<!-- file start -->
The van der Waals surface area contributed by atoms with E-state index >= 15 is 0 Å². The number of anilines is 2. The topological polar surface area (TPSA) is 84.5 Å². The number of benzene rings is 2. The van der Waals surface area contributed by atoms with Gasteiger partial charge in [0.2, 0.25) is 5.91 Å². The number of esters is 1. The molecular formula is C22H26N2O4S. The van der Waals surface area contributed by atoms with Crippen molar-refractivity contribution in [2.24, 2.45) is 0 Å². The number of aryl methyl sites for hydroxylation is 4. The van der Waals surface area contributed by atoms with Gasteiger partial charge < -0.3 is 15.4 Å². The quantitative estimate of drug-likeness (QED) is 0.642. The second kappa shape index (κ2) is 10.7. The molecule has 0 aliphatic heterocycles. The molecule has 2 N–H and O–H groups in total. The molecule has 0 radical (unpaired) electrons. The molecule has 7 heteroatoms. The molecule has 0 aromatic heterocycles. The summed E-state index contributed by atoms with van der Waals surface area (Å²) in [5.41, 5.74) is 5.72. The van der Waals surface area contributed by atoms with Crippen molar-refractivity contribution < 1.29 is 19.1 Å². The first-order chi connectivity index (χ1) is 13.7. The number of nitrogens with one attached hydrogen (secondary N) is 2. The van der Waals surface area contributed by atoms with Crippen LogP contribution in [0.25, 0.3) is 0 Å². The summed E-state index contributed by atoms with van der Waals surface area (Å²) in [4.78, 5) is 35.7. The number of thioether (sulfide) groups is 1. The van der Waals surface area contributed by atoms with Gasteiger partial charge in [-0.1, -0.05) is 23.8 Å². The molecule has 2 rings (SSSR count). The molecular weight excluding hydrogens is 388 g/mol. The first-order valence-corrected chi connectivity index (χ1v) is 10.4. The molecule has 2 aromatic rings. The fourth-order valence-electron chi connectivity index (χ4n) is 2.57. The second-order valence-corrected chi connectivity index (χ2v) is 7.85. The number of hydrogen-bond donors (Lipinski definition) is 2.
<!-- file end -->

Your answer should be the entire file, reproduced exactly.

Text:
The van der Waals surface area contributed by atoms with E-state index >= 15 is 0 Å². The number of anilines is 2. The topological polar surface area (TPSA) is 84.5 Å². The number of benzene rings is 2. The van der Waals surface area contributed by atoms with Gasteiger partial charge in [0.2, 0.25) is 5.91 Å². The number of esters is 1. The molecular formula is C22H26N2O4S. The van der Waals surface area contributed by atoms with Crippen molar-refractivity contribution in [2.24, 2.45) is 0 Å². The number of aryl methyl sites for hydroxylation is 4. The van der Waals surface area contributed by atoms with Gasteiger partial charge < -0.3 is 15.4 Å². The quantitative estimate of drug-likeness (QED) is 0.642. The second kappa shape index (κ2) is 10.7. The molecule has 0 aliphatic heterocycles. The molecule has 2 N–H and O–H groups in total. The molecule has 0 radical (unpaired) electrons. The molecule has 7 heteroatoms. The molecule has 0 aromatic heterocycles. The summed E-state index contributed by atoms with van der Waals surface area (Å²) in [5.41, 5.74) is 5.72. The van der Waals surface area contributed by atoms with Crippen molar-refractivity contribution < 1.29 is 19.1 Å². The first-order chi connectivity index (χ1) is 13.7. The number of nitrogens with one attached hydrogen (secondary N) is 2. The van der Waals surface area contributed by atoms with Crippen LogP contribution in [0.25, 0.3) is 0 Å². The summed E-state index contributed by atoms with van der Waals surface area (Å²) in [4.78, 5) is 35.7. The number of thioether (sulfide) groups is 1. The van der Waals surface area contributed by atoms with Gasteiger partial charge in [-0.1, -0.05) is 23.8 Å². The molecule has 2 rings (SSSR count). The molecular weight excluding hydrogens is 388 g/mol. The first-order valence-corrected chi connectivity index (χ1v) is 10.4. The molecule has 2 aromatic rings. The fourth-order valence-electron chi connectivity index (χ4n) is 2.57. The second-order valence-corrected chi connectivity index (χ2v) is 7.85. The number of hydrogen-bond donors (Lipinski definition) is 2.